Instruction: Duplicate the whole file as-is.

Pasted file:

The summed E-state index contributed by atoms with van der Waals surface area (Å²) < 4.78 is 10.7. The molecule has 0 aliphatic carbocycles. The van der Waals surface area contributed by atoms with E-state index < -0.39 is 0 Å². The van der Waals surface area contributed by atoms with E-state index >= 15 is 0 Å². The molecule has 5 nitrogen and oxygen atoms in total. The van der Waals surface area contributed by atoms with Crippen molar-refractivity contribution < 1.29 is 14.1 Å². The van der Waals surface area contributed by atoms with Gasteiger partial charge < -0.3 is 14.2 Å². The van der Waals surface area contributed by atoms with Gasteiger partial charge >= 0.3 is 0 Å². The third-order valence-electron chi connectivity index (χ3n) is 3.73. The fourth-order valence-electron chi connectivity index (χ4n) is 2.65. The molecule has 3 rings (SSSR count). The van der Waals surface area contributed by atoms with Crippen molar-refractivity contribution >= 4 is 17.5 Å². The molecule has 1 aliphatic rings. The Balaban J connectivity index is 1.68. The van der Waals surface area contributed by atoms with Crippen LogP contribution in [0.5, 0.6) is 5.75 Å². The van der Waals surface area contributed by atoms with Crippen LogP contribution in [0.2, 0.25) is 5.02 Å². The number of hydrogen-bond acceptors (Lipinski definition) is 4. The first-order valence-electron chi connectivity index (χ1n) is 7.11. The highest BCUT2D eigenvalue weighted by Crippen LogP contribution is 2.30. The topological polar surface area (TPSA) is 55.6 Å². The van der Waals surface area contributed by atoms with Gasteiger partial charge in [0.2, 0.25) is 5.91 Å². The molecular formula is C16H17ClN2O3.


The summed E-state index contributed by atoms with van der Waals surface area (Å²) < 4.78 is 10.7. The molecule has 0 aliphatic carbocycles. The van der Waals surface area contributed by atoms with E-state index < -0.39 is 0 Å². The van der Waals surface area contributed by atoms with E-state index >= 15 is 0 Å². The molecule has 5 nitrogen and oxygen atoms in total. The van der Waals surface area contributed by atoms with Crippen molar-refractivity contribution < 1.29 is 14.1 Å². The van der Waals surface area contributed by atoms with Gasteiger partial charge < -0.3 is 14.2 Å². The van der Waals surface area contributed by atoms with Gasteiger partial charge >= 0.3 is 0 Å². The third-order valence-electron chi connectivity index (χ3n) is 3.73. The fourth-order valence-electron chi connectivity index (χ4n) is 2.65. The molecule has 3 rings (SSSR count). The van der Waals surface area contributed by atoms with Crippen molar-refractivity contribution >= 4 is 17.5 Å². The molecule has 1 aliphatic rings. The Balaban J connectivity index is 1.68. The van der Waals surface area contributed by atoms with Crippen LogP contribution in [0.5, 0.6) is 5.75 Å². The van der Waals surface area contributed by atoms with Crippen LogP contribution in [0.2, 0.25) is 5.02 Å². The number of hydrogen-bond acceptors (Lipinski definition) is 4. The first-order valence-electron chi connectivity index (χ1n) is 7.11. The highest BCUT2D eigenvalue weighted by Crippen LogP contribution is 2.30. The topological polar surface area (TPSA) is 55.6 Å². The van der Waals surface area contributed by atoms with Gasteiger partial charge in [0.2, 0.25) is 5.91 Å². The molecular formula is C16H17ClN2O3.